Pacific Media Watch

3 March 2014

PNG: Oil workers reaping benefits from joining unions, says campaigner

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The liquefied natural gas (LNG) project in the remote Highlands of Papua New Guinea. Image:

MELBOURNE (Pacific Media Watch): An Australian union conference has thrown its weight behind efforts to increase levels of unionisation of workers in the liquefied natural gasfields in Papua New Guinea.

Shannon O'Keefe, campaign coordinator of the global transport workers' umbrella body International Transport Federation (ITF), told the Australian Council of Trade Unions' organising conference in Melbourne on Friday that companies like Chevron and Exxon were "really, really good at smashing some of the most brutal ways" in Papua New Guinea.

This was even though it was common for offshore gas facilities in Australia to be unionised.

O'Keefe said that on a recent visit to the country, she found Papua New Guinea's $15 billion Exxon Mobil-led liquefied natural gas (LNG) project was full of well paid mining engineers living in hotels while local non-unionised workers were paid very badly - earning about 400 PNG kina (about NZ$206 a month).

"A unionised worker in the PNG Energy Workers Union can get double that amount," O'Keefe added.

The international union project has seen 1800 workers join the union over the past 18 months, up from just 25. There are now two full time Papuan organisers and local women workers have pointed out that being unionised benefits them as their higher paycheques go further towards covering the cost of baby formula, which costs the same in PNG as it does in Australia.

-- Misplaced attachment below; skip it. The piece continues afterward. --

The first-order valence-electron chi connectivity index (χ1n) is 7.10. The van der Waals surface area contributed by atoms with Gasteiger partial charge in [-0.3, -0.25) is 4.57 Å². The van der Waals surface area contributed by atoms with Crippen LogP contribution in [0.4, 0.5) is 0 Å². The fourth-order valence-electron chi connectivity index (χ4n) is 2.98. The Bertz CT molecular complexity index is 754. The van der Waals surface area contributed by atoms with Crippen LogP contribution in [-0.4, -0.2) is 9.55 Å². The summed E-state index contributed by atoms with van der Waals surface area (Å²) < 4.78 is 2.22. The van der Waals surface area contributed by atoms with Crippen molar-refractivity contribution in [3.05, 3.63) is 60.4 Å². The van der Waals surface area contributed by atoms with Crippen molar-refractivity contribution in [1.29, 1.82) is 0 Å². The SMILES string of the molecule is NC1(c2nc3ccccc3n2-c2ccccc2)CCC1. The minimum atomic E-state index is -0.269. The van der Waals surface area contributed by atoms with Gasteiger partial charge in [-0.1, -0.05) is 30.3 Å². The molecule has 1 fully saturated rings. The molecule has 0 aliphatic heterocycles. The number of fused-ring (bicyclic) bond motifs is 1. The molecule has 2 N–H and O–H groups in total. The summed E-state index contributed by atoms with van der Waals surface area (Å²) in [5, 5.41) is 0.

Helped previously
The ITF and the Maritime Union of Australia have previously assisted the the Papua New Guinea Maritime and Transport Workers Union (PNGMTWU) in organising workers in fish processing plants and catching companies.

There are low levels of union membership in Papua New Guinea, and workers in multinational companies there generally face precarious working conditions.

O'Keefe said the cost of the project was just AUS$15 000 for two years. She was confident the Australian unions would continue to fund it.

Journalists in Papua New Guinea remain in a precarious position, with the Alliance of Independent Journalists reporting last month that "elements of the police force...most frequently committed violence against journalists".

"Solidarity is not an aid or charity project," O'Keefe said.

"It is a real chance to give workers in PNG a chance to push back against the multinationals."

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Anna Majavu

PMW contributing editor 2014

Anna Majavu is the Pacific Media Watch freedom project contributing editor for 2014.